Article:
With Special Repo Negative Again, Is General Collateral The Next "Buck-Breaking" Source Of Frozen Liquidity?

Back in April, Zero Hedge first exposed the impact on the repo market as a direct consequence of the then introduced FDIC assessment rate, which pushed general collateral rates to just above zero, and in some cases, outright negative. Since then GC repo rates have meandered well lower than the historical average, somewhere in line with the IOER, and the ongoing 20 bps arb available to banks who have the wherewithal to arbitrage the GC-IOER spread, indicates that not all is as it should be with the repo market. This was to be expected once the FDIC started messing around directly in the multi-trillion repo market. Well, courtesy of increasing tightness in European liquidity where contagion concerns have spooked money market participants, forcing them to enter the already thin GC market, rates have once again collapsed, and as Barclays' Joseph Abate points out, "Treasury collateral fell from around 6bp earlier this month to barely 1bp this morning. This means that every special issue – even those with only a modest premium in the repo market – trades at a negative rate." As a result, the GC and the special repo rate, together with participation in the ECB's MRO operation (update tomorrow) and Chinese SHIBOR, have now become the best indicators of what is truly happening in the liquidity underbelly of the multi-trillion unsecured market. Alas, this latest move has unpleasant implications for money market managers, who unable to find yield in repo (0.01%?) will now be forced to look for higher yielding assets, and thus expose them to even more contagion risk once the house of cards falls, facilitating the "breakage of the buck" once again just like what happened in the aftermath of the Lehman catastrophe, and snarling all global fund flows, forcing the Fed to become liquidity provider of last resort. But no need to worry about this: after all Bernanke's centrally planned economy would never let this happen.

More from Barclay's Abate:

Repo typically richens at quarter-end as dealers shrink their balance sheets ahead of quarterly reporting. We expect this normal richening to be amplified as the regular quarter end seasonal redemptions will likely be over-interpreted in the media as a sign of investor flight. However, like the mid-June corporate tax date, most of these redemptions will have nothing to do with investor concerns about money fund exposure to European banks. Nevertheless (and despite very high levels of seven-day liquidity), we expect money funds managers to be even more cautious than normal, ramping up their repo holdings while letting bank paper run off as much as possible. As a consequence, repo rates should linger under 5bp through mid-July.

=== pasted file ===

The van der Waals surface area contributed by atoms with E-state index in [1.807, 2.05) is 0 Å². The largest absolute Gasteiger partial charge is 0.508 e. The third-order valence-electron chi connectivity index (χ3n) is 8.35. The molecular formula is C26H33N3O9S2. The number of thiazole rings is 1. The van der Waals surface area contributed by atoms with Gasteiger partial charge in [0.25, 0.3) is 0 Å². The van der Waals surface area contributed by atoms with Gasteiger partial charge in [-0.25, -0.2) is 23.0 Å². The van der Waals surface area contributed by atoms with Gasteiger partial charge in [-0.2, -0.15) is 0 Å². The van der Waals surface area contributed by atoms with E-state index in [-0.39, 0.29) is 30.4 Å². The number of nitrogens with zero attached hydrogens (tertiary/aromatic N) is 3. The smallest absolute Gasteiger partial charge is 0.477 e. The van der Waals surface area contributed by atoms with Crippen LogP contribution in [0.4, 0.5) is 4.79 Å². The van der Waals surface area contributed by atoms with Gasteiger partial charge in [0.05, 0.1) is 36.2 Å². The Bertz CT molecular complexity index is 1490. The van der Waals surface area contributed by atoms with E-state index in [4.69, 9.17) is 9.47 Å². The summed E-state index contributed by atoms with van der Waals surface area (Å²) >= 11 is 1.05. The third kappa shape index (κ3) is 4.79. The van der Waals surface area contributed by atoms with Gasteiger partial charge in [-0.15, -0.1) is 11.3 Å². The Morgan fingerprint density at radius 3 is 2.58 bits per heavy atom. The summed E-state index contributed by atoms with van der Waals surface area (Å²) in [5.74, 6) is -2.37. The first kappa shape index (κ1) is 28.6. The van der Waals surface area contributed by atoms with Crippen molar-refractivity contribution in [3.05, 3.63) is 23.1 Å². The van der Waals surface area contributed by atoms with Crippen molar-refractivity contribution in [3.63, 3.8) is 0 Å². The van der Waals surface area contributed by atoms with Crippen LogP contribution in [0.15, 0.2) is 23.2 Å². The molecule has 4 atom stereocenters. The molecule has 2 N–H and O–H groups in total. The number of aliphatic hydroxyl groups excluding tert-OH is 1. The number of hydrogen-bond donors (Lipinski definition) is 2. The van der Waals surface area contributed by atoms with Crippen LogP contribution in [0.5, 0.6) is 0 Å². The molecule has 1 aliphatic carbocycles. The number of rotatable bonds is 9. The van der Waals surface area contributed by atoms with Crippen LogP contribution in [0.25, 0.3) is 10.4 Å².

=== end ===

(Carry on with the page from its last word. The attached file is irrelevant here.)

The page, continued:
The next part is what the FDIC and Bernanke should read when analyzing "systemic risk contagion 101":

The longer repo rates stay under 5bp, the more likely money funds are to reallocate toward higher-yielding assets. Some of the money parked temporarily in repo is likely to leak out into time deposits and non-European bank paper. We expect rates on this paper to fall as repo creeps higher – especially as some of the initial anxiety fades.

Of course all that is needed is for the only safe paper available to see an influx of safe money chasers, while other liquidity conduits to see departures en masse for true unintended consequences to rear their ugly head. So far the artifcially wide IOER-GC spread has not been much of a factor on overall liquidity. But now, with just 4 days left in QE2, things may change.

In theory, by steadily removing collateral from the repo market, the Fed’s daily purchases should consistently cause repo rates to fall. However, we find no evidence of any daily richening in overnight repo rates. Instead, it appears that the Fed’s daily purchases of roughly $8bn are too small to have much of an effect on the multi-trillion dollar repo market.

This will simply further push the cycle away from equilibrium.

Which begs the question: whereas as back in September 2008 money market were the culprit for the near apocalyptic liquidity freeze, will the culprit this time be the general collateral market, where everyone is now parked, and where a sudden and dramatic shift away from exorbitantly rich rates would likely have the same impact as the realization that everyone in Money Markets was swimming naked.

We don't know the answer. Unfortunately, we are 100% certain that neither do the Fed chairman.

Below is a chart of General Collateral in the past 6 months. Repoer beware.